Locals left behind by Mexico beach boom
The 'Mayan Riviera' is developing too fast, environmentalists warn.
Playa del Carmen, Mexico
Rosalio Mezo dips his feet in the Caribbean Sea and points from one end of Xpu-Ha Bay to the next. There used to be nothing along this inlet, he says, save a few fishermen's homes and the jungle.
Now a 200-room hotel stands to his right; a 700-room resort to his left. In fact, along this stretch of shore south of Cancún called the Mayan Riviera, developers are devouring land in a boom that has made this region, by many accounts, the fastest-growing in Latin America.
Once a swath of small fishing communities made up of simple, palm-covered homes like that of Mr. Mezo, this coastline has become the trendy new vacation spot as Cancún has morphed into a concrete jungle of high-rise hotels. Now the number of hotel rooms along this strip on the Yucatán Peninsula's eastern coast has surpassed that of Cancún.
Critics say the transformation is threatening fragile ecosystems (such as the region's mangrove forests), exceeding the capacity of the current infrastructure, and forever changing the area's tranquil way of life. Tourism and local officials say they are planning responsibly and providing an alternative to Mexicans who might otherwise head to the US in search of employment.
Developers come to Mezo's 700-by-100-meter slice of land every few months, he says. "They always say, 'It will be so much money, you will be able to take your family and live abroad, or wherever you want,' " he says, driving his blue motorboat to pick up his 6-year-old granddaughter from school on a recent day. "I don't want to live anywhere else. This is where I want to live."
Most people Mezo knows, including most of his siblings and aunts and uncles, sold their properties, and in their place have risen massive resorts. In 2004, the Mayan Riviera, a roughly 60-mile stretch, counted 23,502 hotels, according to the Riviera Maya Tourism Promotion Trust. Last year that number increased to 30,705, and officials say they expect to add some 3,500 rooms by year's end.
Much of the investment is from European developers – particularly Spanish – and the market includes everyone from those seeking destination weddings to second-home purchasers. All along Highway 307, which connects Cancún with Tulúm, billboards advertise mortgage alternatives and new resorts on the rise.
More tourists, more jobs
The growth has created jobs. The city of Solidaridad has grown an average of 22 percent per year for the past five years, says its mayor, Carlos Joaquín. Nearly 95 percent of the residents aren't originally from the region, but come to work as maids, gardeners, souvenir hawkers, dishwashers, and drivers. "Why would they go to the US, when they can come here?" he says. "We generate so much employment."
But while it may bring new inhabitants, it also displaces lifelong residents – particularly those with prime beach-front property. Though Mezo, a fisherman, makes his living from tourism, with a small seafood restaurant and by running fishing tours, others were ousted by it.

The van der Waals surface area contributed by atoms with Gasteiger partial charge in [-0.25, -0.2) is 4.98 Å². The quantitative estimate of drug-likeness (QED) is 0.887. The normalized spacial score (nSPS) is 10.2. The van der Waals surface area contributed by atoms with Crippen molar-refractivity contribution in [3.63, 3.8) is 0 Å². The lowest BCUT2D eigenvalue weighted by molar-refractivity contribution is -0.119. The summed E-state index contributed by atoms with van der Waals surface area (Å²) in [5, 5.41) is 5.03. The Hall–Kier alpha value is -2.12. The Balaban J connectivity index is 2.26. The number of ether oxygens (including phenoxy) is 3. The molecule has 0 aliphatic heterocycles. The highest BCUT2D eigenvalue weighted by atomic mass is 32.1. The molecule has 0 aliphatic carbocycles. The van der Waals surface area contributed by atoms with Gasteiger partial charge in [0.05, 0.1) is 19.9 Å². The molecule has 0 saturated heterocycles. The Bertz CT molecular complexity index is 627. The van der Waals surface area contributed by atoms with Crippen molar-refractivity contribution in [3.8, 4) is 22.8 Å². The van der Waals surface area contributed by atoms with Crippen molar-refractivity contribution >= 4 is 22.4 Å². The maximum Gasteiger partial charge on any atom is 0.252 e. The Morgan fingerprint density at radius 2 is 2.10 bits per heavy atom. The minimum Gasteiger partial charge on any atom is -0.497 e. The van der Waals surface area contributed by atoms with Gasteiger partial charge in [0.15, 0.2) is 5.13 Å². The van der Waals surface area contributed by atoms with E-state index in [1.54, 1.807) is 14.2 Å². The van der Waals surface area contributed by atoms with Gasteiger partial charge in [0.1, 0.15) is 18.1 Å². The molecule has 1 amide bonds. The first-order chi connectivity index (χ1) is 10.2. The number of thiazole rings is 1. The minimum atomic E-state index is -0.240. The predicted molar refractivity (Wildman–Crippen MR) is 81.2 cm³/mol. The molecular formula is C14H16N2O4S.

On a recent day he rides along the shoreline, past hotels with neatly manicured beachfronts and rows of blue sun chairs. This used to be the property of his neighbors, but many were bought out. He says they moved inland, or even to cities in the Yucatán, such as Mérida. Many, including his own brother, were victims of bribery and bad deals, he says.
His daughter, Jacqueline Mezo, says that of all the friends she studied with in school a decade ago, hardly anyone lives here anymore. "It doesn't matter the millions they offer. This is our home," she says, celebrating her cousin's birthday on a recent night, over lobster salad and flaky white fish cooked for hours in palm leaves under the sand – fish that her father and uncles caught the night before.
A changing way of life
"[Mezo] hasn't gotten wrapped up in the whole globalization thing," says Patricio Martín, a representative with the Mexican Center for Environmental Law. But he was also lucky; he had a land title. Many others didn't. "There were people who had the land, but they were bribed or threatened. Land speculators just took control," says Mr. Martín. "They are building more rooms than is sustainable in the region."
While other tourist hot spots such as Cancún or Acapulco, on Mexico's Pacific coast, are marked by confined high-rises, this growth has moved horizontally. "The Riviera Maya is the place where you have most of the tourism sprawl, with big resorts in pristine areas," says Ramon Cruz, a senior policy analyst at Environmental Defense in New York. "The problem is that it's a trendsetter."
Environmentalists scored a victory this winter, when Mexican President Felipe Calderón approved mangrove-protection measures that were strongly opposed by the tourism industry. The new law has slowed down construction, says Martin, but it is not being strictly enforced.
"Yesterday I walked through here with a machete. Today I zip by in a car," says Mezo. "Before we were alone here, now there are tourists everywhere."
His five grandchildren, are learning how to fish, and anchor the boats. The oldest, age 11, already drives the family motorboat. "This is for them," he says. "I want them to have this place forever."